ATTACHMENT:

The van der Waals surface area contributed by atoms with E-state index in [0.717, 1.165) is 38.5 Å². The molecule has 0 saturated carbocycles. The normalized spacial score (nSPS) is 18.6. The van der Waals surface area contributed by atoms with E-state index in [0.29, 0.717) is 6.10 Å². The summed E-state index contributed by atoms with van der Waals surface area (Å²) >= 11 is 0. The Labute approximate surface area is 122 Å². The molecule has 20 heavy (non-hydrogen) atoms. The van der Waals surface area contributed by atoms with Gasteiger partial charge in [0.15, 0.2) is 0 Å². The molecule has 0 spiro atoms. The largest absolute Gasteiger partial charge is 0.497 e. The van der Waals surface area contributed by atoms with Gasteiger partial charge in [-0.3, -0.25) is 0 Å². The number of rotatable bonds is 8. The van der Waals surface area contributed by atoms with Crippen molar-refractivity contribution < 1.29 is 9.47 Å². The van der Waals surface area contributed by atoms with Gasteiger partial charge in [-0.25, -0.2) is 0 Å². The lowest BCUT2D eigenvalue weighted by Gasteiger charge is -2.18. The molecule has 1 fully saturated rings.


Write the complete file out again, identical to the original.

The van der Waals surface area contributed by atoms with E-state index in [0.717, 1.165) is 38.5 Å². The molecule has 0 saturated carbocycles. The normalized spacial score (nSPS) is 18.6. The van der Waals surface area contributed by atoms with E-state index in [0.29, 0.717) is 6.10 Å². The summed E-state index contributed by atoms with van der Waals surface area (Å²) >= 11 is 0. The Labute approximate surface area is 122 Å². The molecule has 20 heavy (non-hydrogen) atoms. The van der Waals surface area contributed by atoms with Gasteiger partial charge in [0.15, 0.2) is 0 Å². The molecule has 0 spiro atoms. The largest absolute Gasteiger partial charge is 0.497 e. The van der Waals surface area contributed by atoms with Gasteiger partial charge in [-0.3, -0.25) is 0 Å². The number of rotatable bonds is 8. The van der Waals surface area contributed by atoms with Crippen molar-refractivity contribution < 1.29 is 9.47 Å². The van der Waals surface area contributed by atoms with Gasteiger partial charge in [-0.25, -0.2) is 0 Å². The lowest BCUT2D eigenvalue weighted by Gasteiger charge is -2.18. The molecule has 1 fully saturated rings.